Sunday, March 9, 2008

New Term - Great American Mortgage Crisis

Just came across a new term - The Great American Mortgage Crisis. I personally prefer the Great Housing Bubble - I guess we can see which one will catch on.

So this is the story I found it in - Many Ideas, But few are helping fix mortgages. It a good read that puts the housing market issues in general terms for even for those people whose eyes glaze over when you say "negative amortization" and act like you are speaking another language. That is probably partly why we are in this mess. So many people do not want to know or understand the details they are getting into - "just let me sign the papers and get my money" is complex enough for them. How many of these people thought they were financial wizards... I have met many.

So here is some good points from the article -

Interest rate cut....But to make the cut, the Fed will pump more money into the economy, which devalues the dollar and boosts inflation. That can drive down the long-term bond market, raising the rate on 30-year mortgages.

“The last two times the Fed dramatically reduced the fed funds rate, (long-term) mortgage rates went in opposite directions. It's been terrible,” said Mark Goldman, mortgage consultant with Windsor Capital Mortgage Corp.

Cutting the principal....Bernanke is asking lenders to rewrite their loans even though most loans are out of their hands. Instead, they have been packaged and resold to investors around the globe.

...Consider the implications. More than 10 percent of homeowners have mortgages that exceed their home's value. Some analysts say that number could top 30 percent this year. Does Bernanke expect lenders to rewrite all those loans? If so, what will happen a year from now if property values decline further?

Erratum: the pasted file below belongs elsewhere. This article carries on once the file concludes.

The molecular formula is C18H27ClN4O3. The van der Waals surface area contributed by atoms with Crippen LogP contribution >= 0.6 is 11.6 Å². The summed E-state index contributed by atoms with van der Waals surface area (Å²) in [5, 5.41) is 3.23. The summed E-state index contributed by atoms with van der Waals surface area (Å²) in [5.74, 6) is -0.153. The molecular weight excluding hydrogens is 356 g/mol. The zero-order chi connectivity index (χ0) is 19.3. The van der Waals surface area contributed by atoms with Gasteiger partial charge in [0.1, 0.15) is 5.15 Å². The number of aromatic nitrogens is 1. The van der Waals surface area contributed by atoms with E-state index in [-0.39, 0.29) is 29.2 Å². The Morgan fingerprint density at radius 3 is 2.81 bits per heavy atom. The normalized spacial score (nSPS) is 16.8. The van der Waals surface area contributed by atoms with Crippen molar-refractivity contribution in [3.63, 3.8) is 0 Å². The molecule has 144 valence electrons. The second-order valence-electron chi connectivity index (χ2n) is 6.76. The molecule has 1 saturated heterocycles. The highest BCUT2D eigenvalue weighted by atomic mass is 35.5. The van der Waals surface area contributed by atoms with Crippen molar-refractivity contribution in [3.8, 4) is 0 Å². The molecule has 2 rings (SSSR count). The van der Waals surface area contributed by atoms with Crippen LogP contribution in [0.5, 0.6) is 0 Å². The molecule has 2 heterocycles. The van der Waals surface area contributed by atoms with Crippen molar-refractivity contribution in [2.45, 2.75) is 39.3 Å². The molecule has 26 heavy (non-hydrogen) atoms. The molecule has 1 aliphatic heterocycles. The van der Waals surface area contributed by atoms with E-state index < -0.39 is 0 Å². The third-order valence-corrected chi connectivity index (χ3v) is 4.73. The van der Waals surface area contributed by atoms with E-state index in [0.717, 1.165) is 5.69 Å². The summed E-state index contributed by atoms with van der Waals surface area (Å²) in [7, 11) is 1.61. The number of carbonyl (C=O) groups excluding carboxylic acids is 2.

Cutting government loan limits. Last week, government-sponsored lenders lifted the caps on “conforming” loans to let more people take advantage of their relatively low rates. The upper limits on loans from Fannie Mae, Freddie Mac and the FHA were once $417,000. Now those limits are being boosted nationwide. In San Diego's case, the new cap amounts to $697,500.

But when Fannie Mae and Freddie Mac lifted the cap, they raised their fees and tightened lending restrictions, meaning fewer borrowers will qualify.

Back to the future. So far, the best ideas are proposals to revive two programs created by Franklin Roosevelt in the heart of the Great Depression.

...Rep. Barney Frank, D-Mass., is pushing to help the FHA refinance 1 million troubled homeowners, as long as lenders agree to reduce their principal. Although cuts in principal could be problematic, Frank's bill is only one indication of the renewed interest in the FHA.

In the meantime, Sen. Christopher Dodd, D-Conn., is pushing to re-create the Home Owners' Loan Corp., or HOLC, a New Deal agency that helped defaulted borrowers buy their homes out of foreclosure with low-interest, long-term loans. Dodd proposes putting $20 billion into a similar program that would be embedded within an existing government agency, such as the FHA.

If the past is any indicator, this money would not be wasted. Ninety percent of the HOLC's loans were repaid, making it one of those rare government agencies that turns a profit. The concept has drawn support from both the conservative American Enterprise Institute and the liberal Center for American Progress.

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